Katherine Mulokey and Debbie Lebson Jacobs at Gypsy Hill Park in Staunton on Wednesday, Sept. 23, 2020. Mulokey and Jacobs are part of Team Tikvah (Hebrew word for Hope) in the Out of Darkness walk for suicide prevention. (Photo: Monique Calello/The News Leader)
STAUNTON – Because of COVID-19, this year the Shenandoah Valley Out of Darkness walk will be an experience versus a walk.
Markita Madden, chair of the program, said they are walking in our area because some communities are not able to due to high COVID-19 positivity rates.
The group worked with the City of Staunton and Staunton Parks & Recreation to make the event as safe as possible.
Instead of coming together in one large group, teams will walk over two days this year. The two-day walk will happen 10 a.m. to 6 p.m. on Saturday and 10 a.m. to 6 p.m. on Sunday, Oct. 10-11, at Gypsy Hill Park in Staunton.
They will live-stream the opening ceremony this year at the Gypsy Hill Park bandstand before walkers begin to arrive at the park to help diminish large gatherings of people.
Volunteers on hand at the park will be there to greet walkers, provide resources and offer support if anyone needs it.
There will also be a special memorial display at the park along with signage and information on COVID-19 safety guidelines.
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As of last week, they Valley group was approaching 250 registered participants.
“In light of COVID, we are asking people to pre-register for their time,” said Madden. “We are asking teams to walk in groups of 10 or less and to allow six feet between the groups.”
If you’re walking with your immediate family, it’s not as restrictive, said Madden. But overall they want to make sure that all safety guidelines are followed throughout the event. All people walking must wear masks, use hand sanitizer and practice social distancing.
“Other communities weren’t as fortunate to move forward,” Madden said. “We will be making posters to put up using the CDC guidelines.”
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As chair, Madden is working the details out on scheduling time for the teams. She said it will probably be every 30 minutes to an hour for each team to begin their walk.
“We do have some volunteers from the National Guard who will be helping to direct everyone and ensure the groups don’t get too large,” she said.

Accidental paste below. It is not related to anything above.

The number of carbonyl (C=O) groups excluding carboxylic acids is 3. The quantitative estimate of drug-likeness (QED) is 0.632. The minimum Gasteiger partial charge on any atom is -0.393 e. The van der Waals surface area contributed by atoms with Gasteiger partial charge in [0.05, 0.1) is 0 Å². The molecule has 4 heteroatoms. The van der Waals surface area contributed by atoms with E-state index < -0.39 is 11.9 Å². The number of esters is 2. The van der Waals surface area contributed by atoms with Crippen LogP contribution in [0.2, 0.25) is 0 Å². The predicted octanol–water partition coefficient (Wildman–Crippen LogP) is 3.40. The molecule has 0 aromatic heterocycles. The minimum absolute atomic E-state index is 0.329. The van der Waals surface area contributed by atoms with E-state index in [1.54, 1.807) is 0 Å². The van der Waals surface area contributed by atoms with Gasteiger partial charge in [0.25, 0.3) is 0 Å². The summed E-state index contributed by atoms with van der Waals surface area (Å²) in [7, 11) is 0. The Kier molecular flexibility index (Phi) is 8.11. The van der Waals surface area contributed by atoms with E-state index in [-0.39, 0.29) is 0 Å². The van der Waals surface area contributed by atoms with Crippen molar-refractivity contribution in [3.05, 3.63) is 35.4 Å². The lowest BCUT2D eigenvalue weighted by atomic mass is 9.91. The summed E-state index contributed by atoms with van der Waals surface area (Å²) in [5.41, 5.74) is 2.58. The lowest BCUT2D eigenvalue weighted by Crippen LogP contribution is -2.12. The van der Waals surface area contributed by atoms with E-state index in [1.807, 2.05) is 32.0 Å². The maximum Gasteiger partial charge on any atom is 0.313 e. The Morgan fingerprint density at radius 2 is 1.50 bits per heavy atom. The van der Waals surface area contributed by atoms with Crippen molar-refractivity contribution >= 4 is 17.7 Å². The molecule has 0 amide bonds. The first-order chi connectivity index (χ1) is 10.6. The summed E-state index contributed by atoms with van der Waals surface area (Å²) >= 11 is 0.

If they notice people gathering, those volunteers will help disperse it.
“We’re really working hard and trying to think ahead of all of the scenarios,” said Madden.
Anyone can register up to the day of the walk. Even on that day, people can still participate.
This year, they are trying to make everything as contact-less as possible and pushing people to register online. If they don’t register online, they ask that participants check in with them upon arrival.
“We know it’s been a very tough year for everyone,” said Madden.
In the early part of the year, the American Foundation for Suicide Prevention tried to extend themselves as a resource due to the struggles so many people faced with the virus pandemic.
For AFSP, this is their largest fundraiser, said Madden. And it takes money to provide resources, she said.
“We appreciate that people recognize that our mental health is important right now and people are still willing to support us.”
AFSP focuses on prevention by helping to educate people on the signs to stop suicide.
Madden, a loss survivor, lost two brothers and her father to suicide.
“In late July, my uncle who had end stage COPD, took his own life,” she shared. “I believe COVID played a big part of that.”
One of their biggest programs to help others is Talk Saves Lives. Since they only do this program in person, this year they shifted to an online format so that it could continue during the pandemic.
“It takes a toll on us all,” said Madden of suicide.
The more she reaches out to others to support the program, the more she discovers that almost everyone is touched one way or another by suicide.
To participate or to donate, please visit: Shenandoah Valley Out of Darkness.
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